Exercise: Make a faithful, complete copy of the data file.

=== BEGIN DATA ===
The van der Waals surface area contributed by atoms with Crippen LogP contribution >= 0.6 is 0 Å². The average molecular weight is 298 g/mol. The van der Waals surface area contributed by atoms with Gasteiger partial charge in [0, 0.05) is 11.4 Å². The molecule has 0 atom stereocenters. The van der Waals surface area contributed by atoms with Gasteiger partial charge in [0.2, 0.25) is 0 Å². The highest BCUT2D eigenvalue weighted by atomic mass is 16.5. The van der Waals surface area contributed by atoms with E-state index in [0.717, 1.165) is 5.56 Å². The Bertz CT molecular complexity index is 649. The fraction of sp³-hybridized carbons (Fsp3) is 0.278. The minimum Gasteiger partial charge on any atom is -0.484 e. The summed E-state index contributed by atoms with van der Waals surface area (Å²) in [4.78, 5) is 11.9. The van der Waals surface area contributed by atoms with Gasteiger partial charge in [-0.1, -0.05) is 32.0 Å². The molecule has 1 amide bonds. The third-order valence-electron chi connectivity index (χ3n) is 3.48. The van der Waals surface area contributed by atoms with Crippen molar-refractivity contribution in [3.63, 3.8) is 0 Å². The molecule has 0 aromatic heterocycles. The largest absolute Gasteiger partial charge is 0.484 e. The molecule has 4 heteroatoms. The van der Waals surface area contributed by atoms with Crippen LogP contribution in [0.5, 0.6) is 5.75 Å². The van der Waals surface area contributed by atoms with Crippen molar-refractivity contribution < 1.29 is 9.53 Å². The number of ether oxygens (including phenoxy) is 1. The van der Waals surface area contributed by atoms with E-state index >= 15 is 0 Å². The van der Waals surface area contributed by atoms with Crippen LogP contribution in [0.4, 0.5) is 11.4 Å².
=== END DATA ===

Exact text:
The van der Waals surface area contributed by atoms with Crippen LogP contribution >= 0.6 is 0 Å². The average molecular weight is 298 g/mol. The van der Waals surface area contributed by atoms with Gasteiger partial charge in [0, 0.05) is 11.4 Å². The molecule has 0 atom stereocenters. The van der Waals surface area contributed by atoms with Gasteiger partial charge in [0.2, 0.25) is 0 Å². The highest BCUT2D eigenvalue weighted by atomic mass is 16.5. The van der Waals surface area contributed by atoms with E-state index in [0.717, 1.165) is 5.56 Å². The Bertz CT molecular complexity index is 649. The fraction of sp³-hybridized carbons (Fsp3) is 0.278. The minimum Gasteiger partial charge on any atom is -0.484 e. The summed E-state index contributed by atoms with van der Waals surface area (Å²) in [4.78, 5) is 11.9. The van der Waals surface area contributed by atoms with Gasteiger partial charge in [-0.1, -0.05) is 32.0 Å². The molecule has 1 amide bonds. The third-order valence-electron chi connectivity index (χ3n) is 3.48. The van der Waals surface area contributed by atoms with Crippen molar-refractivity contribution in [3.63, 3.8) is 0 Å². The molecule has 0 aromatic heterocycles. The largest absolute Gasteiger partial charge is 0.484 e. The molecule has 4 heteroatoms. The van der Waals surface area contributed by atoms with Crippen LogP contribution in [0.5, 0.6) is 5.75 Å². The van der Waals surface area contributed by atoms with Crippen molar-refractivity contribution < 1.29 is 9.53 Å². The number of ether oxygens (including phenoxy) is 1. The van der Waals surface area contributed by atoms with E-state index >= 15 is 0 Å². The van der Waals surface area contributed by atoms with Crippen LogP contribution in [0.4, 0.5) is 11.4 Å².